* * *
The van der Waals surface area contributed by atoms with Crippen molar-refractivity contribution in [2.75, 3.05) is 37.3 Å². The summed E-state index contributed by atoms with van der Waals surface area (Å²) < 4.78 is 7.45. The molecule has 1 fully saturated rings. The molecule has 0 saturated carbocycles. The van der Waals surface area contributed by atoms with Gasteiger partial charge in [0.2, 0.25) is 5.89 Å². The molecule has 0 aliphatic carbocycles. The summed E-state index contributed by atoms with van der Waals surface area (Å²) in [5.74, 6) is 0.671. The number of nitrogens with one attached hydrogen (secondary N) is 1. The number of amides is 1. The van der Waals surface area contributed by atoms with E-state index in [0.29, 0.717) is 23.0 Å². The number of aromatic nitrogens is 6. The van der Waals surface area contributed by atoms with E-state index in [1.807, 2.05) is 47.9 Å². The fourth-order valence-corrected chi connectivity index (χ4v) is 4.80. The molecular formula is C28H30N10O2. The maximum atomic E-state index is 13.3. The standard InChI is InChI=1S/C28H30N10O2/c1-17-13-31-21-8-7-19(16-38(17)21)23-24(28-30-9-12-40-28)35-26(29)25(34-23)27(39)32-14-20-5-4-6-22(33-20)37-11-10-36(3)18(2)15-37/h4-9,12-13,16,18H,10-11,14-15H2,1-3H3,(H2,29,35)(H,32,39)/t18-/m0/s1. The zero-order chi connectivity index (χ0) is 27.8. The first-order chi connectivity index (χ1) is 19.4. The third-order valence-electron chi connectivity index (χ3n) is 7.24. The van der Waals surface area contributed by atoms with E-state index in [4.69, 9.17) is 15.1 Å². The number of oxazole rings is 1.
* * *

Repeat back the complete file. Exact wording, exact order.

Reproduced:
The van der Waals surface area contributed by atoms with Crippen molar-refractivity contribution in [2.75, 3.05) is 37.3 Å². The summed E-state index contributed by atoms with van der Waals surface area (Å²) < 4.78 is 7.45. The molecule has 1 fully saturated rings. The molecule has 0 saturated carbocycles. The van der Waals surface area contributed by atoms with Gasteiger partial charge in [0.2, 0.25) is 5.89 Å². The molecule has 0 aliphatic carbocycles. The summed E-state index contributed by atoms with van der Waals surface area (Å²) in [5.74, 6) is 0.671. The number of nitrogens with one attached hydrogen (secondary N) is 1. The number of amides is 1. The van der Waals surface area contributed by atoms with E-state index in [0.29, 0.717) is 23.0 Å². The number of aromatic nitrogens is 6. The van der Waals surface area contributed by atoms with E-state index in [1.807, 2.05) is 47.9 Å². The fourth-order valence-corrected chi connectivity index (χ4v) is 4.80. The molecular formula is C28H30N10O2. The maximum atomic E-state index is 13.3. The standard InChI is InChI=1S/C28H30N10O2/c1-17-13-31-21-8-7-19(16-38(17)21)23-24(28-30-9-12-40-28)35-26(29)25(34-23)27(39)32-14-20-5-4-6-22(33-20)37-11-10-36(3)18(2)15-37/h4-9,12-13,16,18H,10-11,14-15H2,1-3H3,(H2,29,35)(H,32,39)/t18-/m0/s1. The zero-order chi connectivity index (χ0) is 27.8. The first-order chi connectivity index (χ1) is 19.4. The third-order valence-electron chi connectivity index (χ3n) is 7.24. The van der Waals surface area contributed by atoms with E-state index in [4.69, 9.17) is 15.1 Å². The number of oxazole rings is 1.